Joseph Warren Pinson, Jr., aka Mister
Joe, was born in Clarksville, Texas, on
October 6, 1937. He died on __(date)___ at
__(location)___. He was the only child of
Joseph Warren Pinson and wife Ida Mae
McConnell Pinson. He received degrees in
music from Southern Methodist University and the American
University in Washington, D.C.
In May, 2013, he retired as Assistant Clinical Professor at
Texas Woman's University, where he had been a member of
the faculty since 1997. From 1974 to 1997 he was Director of
Music at Denton State School (now Denton State Supported
Living Center). He said on many occasions that "these were
the best years of my life."
In 1973 he was music director for the first musical ever
produced by Denton Community Theatre, You're a Good Man,
Charlie Brown. Performances were at the Firehouse Theatre.
He was a composer and songwriter with over one hundred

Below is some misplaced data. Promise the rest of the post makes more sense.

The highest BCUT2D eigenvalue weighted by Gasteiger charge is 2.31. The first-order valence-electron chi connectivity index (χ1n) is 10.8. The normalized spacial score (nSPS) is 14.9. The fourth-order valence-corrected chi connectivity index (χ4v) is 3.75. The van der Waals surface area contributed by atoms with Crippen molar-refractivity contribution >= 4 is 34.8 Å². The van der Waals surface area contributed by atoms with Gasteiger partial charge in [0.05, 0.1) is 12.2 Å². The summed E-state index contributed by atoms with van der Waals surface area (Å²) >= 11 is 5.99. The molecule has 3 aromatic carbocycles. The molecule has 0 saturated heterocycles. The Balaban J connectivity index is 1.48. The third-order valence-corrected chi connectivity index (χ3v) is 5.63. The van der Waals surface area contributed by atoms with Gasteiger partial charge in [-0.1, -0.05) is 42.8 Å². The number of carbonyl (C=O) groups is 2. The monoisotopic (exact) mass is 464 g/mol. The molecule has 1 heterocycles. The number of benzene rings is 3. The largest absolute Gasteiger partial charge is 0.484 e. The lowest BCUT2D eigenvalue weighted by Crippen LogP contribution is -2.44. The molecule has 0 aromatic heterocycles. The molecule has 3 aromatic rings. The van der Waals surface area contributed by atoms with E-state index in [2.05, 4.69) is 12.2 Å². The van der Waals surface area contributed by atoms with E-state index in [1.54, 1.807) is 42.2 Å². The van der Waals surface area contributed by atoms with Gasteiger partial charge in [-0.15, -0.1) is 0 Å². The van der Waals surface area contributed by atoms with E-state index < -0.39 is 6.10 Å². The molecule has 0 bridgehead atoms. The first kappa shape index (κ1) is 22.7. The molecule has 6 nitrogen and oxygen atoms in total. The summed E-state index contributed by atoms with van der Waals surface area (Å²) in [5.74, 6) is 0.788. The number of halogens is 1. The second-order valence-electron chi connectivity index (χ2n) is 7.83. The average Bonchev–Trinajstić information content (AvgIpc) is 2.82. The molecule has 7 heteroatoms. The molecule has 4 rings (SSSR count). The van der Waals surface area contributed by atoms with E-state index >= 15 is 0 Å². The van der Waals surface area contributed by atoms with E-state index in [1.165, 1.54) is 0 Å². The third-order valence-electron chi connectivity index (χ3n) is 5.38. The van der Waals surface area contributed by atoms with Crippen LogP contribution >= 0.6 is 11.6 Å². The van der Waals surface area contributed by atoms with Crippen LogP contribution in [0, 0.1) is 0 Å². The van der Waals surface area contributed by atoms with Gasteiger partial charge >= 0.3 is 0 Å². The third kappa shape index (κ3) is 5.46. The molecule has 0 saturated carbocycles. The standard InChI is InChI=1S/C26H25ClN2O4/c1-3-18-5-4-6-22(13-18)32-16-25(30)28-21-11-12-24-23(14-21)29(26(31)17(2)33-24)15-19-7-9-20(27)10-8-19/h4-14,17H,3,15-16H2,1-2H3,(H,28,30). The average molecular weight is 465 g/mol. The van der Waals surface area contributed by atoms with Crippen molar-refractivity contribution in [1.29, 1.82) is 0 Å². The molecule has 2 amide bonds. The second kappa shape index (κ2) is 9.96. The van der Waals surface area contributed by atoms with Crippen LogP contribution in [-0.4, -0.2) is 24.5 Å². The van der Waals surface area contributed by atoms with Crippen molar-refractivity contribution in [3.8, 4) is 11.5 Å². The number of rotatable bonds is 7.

pieces that were commercially published and recorded.
He was founding director of the Denton Bell Band, composed
of adults with intellectual impairment. This group toured for
many years and performed in over one hundred cities in
In 2009 Mr. Pinson was awarded the Community Arts
Recognition Award (CARA) in Arts Education by the Greater
Denton Arts Council.
He was preceded in death by his parents and by his wife,
Saralyn Judd Pinson. He is survived by his brother-in-law
John Judd and wife Linda, son, Joseph Pinson III and
husband, Sam Bierner, daughter, Martha Pinson Blair and
husband Rob, and grandchildren, Sara Bierner, Hanna
Bierner, Gabriel Blair and Haley Blair.
Joseph donated his body to Southwestern Medical School in
Dallas. His ashes will be sprinkled in the Pinson plot in
Fairview Cemetary in Clarksville, Texas, at a later date.
A memorial service featuring his compositions will be held at
First United Methodist Church on ___ (date)____ at
__(time)_____. Gifts in his honor may be made to the Denton
Bell Band and First United Methodist Church.
|I am writing my own obituary, because the ones that I see
composed by family members are usually too long and contain
too much trivial information about the life of the deceased.